The federal Office of Inspector General recently published  its “OIG’s Top Unimplemented Recommendations: Solutions To Reduce Fraud, Waste, and Abuse in HHS Programs.” 

In the 94-page document, the agency focuses on the top 25 unimplemented recommendations it believes would most positively affect U.S. Department of Health and Human Services programs by way of either cost savings, public health, and program effectiveness and efficiency.

I’ll give you one guess at what type of healthcare provider the first two recommendations dealt with… yes, nursing homes.  

The previous year’s OIG top 25 recommendations also dealt with nursing homes as the first listed recommendation. That focused on ensuring that nursing homes are implementing actions to prevent COVID-19 and protecting residents, placing a higher priority on infection control surveys.  Probably not surprising given the pandemic and the Centers for Medicare & Medicaid Services’ view of nursing homes during the pandemic. (Check out this.)

Significantly, OIG explicitly states in each of its top recommendations that the order of listings in its top 25 recommendations does not necessarily indicate the agency’s priorities. But certainly being at the top of the list perhaps signals something about OIG’s focus these days, and that focus seems to be nursing homes.

This year, not only were nursing homes listed as part of the top recommendations, but they were listed in both numbers 1 and 2 of OIG’s top 25 recommendations to reduce fraud, waste and abuse. Specifically, OIG listed the below recommendation measures that it also believes would assist in protecting patients:

1. CMS should take actions to ensure that incidents of potential abuse or neglect of Medicare and Medicaid beneficiaries, including those in nursing homes and hospice care as well as children enrolled in Medicaid, are identified and reported. 

2. CMS should address inappropriate nursing home discharges through training, by implementing deferred initiatives, and by assessing the effectiveness of its enforcement against inappropriate facility-initiated discharges. (This is the first time this particular recommendation is appearing).

These two (again, listed as the first two) top unimplemented recommendations are telling for a few reasons.  First, with regard to No. 1, clearly OIG sees that CMS enforcement is somehow lax, because by making it a top recommendation, the watchdog is signaling that this is an “easy” way, in its eyes, to help eliminate this noted problem for waste, fraud and abuse. Namely abuse and neglect in nursing homes.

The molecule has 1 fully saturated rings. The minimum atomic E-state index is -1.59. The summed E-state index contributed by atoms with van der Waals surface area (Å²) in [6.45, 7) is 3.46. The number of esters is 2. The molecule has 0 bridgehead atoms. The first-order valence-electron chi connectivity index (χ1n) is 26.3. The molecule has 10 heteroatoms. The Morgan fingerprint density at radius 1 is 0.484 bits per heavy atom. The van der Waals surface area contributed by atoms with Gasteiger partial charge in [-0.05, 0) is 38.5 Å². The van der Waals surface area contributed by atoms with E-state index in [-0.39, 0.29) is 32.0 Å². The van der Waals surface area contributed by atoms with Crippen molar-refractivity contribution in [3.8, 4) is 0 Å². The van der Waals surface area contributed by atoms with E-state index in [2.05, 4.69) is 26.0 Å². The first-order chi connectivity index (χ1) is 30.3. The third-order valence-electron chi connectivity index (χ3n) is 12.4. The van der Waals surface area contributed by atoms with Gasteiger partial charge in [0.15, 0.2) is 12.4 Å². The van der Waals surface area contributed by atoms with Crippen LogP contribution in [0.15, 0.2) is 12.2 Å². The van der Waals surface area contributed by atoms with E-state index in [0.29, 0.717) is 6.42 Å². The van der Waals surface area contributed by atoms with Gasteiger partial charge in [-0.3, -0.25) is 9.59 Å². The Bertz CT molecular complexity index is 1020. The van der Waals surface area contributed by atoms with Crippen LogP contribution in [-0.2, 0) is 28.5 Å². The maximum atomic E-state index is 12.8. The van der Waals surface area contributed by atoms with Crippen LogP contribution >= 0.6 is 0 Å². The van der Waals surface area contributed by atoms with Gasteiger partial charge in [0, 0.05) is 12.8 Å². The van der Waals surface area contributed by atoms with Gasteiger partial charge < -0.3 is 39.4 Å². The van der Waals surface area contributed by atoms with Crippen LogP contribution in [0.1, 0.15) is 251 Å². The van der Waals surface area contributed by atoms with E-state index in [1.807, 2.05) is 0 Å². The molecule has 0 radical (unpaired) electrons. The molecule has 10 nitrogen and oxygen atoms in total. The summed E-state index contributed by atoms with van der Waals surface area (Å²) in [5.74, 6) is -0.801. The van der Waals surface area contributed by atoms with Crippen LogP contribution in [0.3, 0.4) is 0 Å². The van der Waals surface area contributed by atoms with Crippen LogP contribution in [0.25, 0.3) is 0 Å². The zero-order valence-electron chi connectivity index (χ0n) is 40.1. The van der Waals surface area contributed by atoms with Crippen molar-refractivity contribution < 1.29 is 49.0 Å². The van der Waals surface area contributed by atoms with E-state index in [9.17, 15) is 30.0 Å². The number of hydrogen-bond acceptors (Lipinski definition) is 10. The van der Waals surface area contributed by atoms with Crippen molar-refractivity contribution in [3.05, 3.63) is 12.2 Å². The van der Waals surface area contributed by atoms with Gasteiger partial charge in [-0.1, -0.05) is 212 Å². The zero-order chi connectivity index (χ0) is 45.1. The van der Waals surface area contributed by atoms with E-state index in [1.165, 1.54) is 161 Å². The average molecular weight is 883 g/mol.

That is troubling, as we have certainly seen increased enforcement by CMS over the last two years in nursing home surveys and penalties. But OIG is basically saying that abuse and neglect must be focused on even more through CMS’ survey process.

Second, with regard to No. 2 above, OIG believes that nursing homes are inappropriately discharging residents, and that they are being cited for not complying with involuntary discharge notice requirements. OIG noted that CMS is attempting to fix this problem, and it remains a top focus for both agencies:

CMS stated that it plans to provide training, including clarification of guidance around facility-initiated discharges and/or transfers. CMS will also incorporate an assessment of the effectiveness of enforcement actions in response to inappropriate facility-initiated discharges.  Top Recommendations, p. 7.

If that weren’t enough, OIG also provided an update on last year’s infection control recommendations for nursing homes. In the Top Recommendations, OIG stated that it is aggressively focusing on staffing as a way to improve infection control, suggesting OIG’s belief or assumption that staffing shortages are causing infection control problems:

“Regarding nursing home staffing data, in January 2022 CMS began posting weekend staffing and staff turnover measures on the Care Compare website. CMS also shares Payroll Based Journal staffing data, including lists of facilities that potentially have insufficient weekend staffing, with state survey agencies.”  Top Recommendations, p. 10.

OIG goes on to highlight its heightened focus on nursing homes in this regard:

“This progress is part of larger nursing home reforms that the administration and CMS are pursuing. OIG continues to invest substantially in oversight of nursing home quality and safety and will continue to monitor CMS’s progress on related reforms.”  Top Recommendations, p. 10 (emphasis added).

So clearly, OIG and CMS are working together to “reform” nursing home care, and OIG is fixing its gaze on nursing homes. But their idea of reforming nursing homes is not to physically or monetarily help facilities per se with staffing shortages or by providing money for more staff.  

Their idea of reform is further enforcement, more aggressive enforcement, and a focus on monitoring and enforcing against facilities with staffing shortages. Ignoring the exorbitant CMS fines and penalties in the survey process currently, and the difficulties that facilities are having with recruiting and maintaining adequate staff, the OIG recommends that increased oversight and enforcement will force facilities to improve staffing as a means to affect change (… that “reform” they are focused on) in nursing homes for years to come. 

Neville M. Bilimoria is a partner in the Chicago office of the Health Law Practice Group and member of the Post-Acute Care And Senior Services Subgroup at Duane Morris LLP; [email protected].

The opinions expressed in McKnight’s Long-Term Care News guest submissions are the author’s and are not necessarily those of McKnight’s Long-Term Care News or its editors.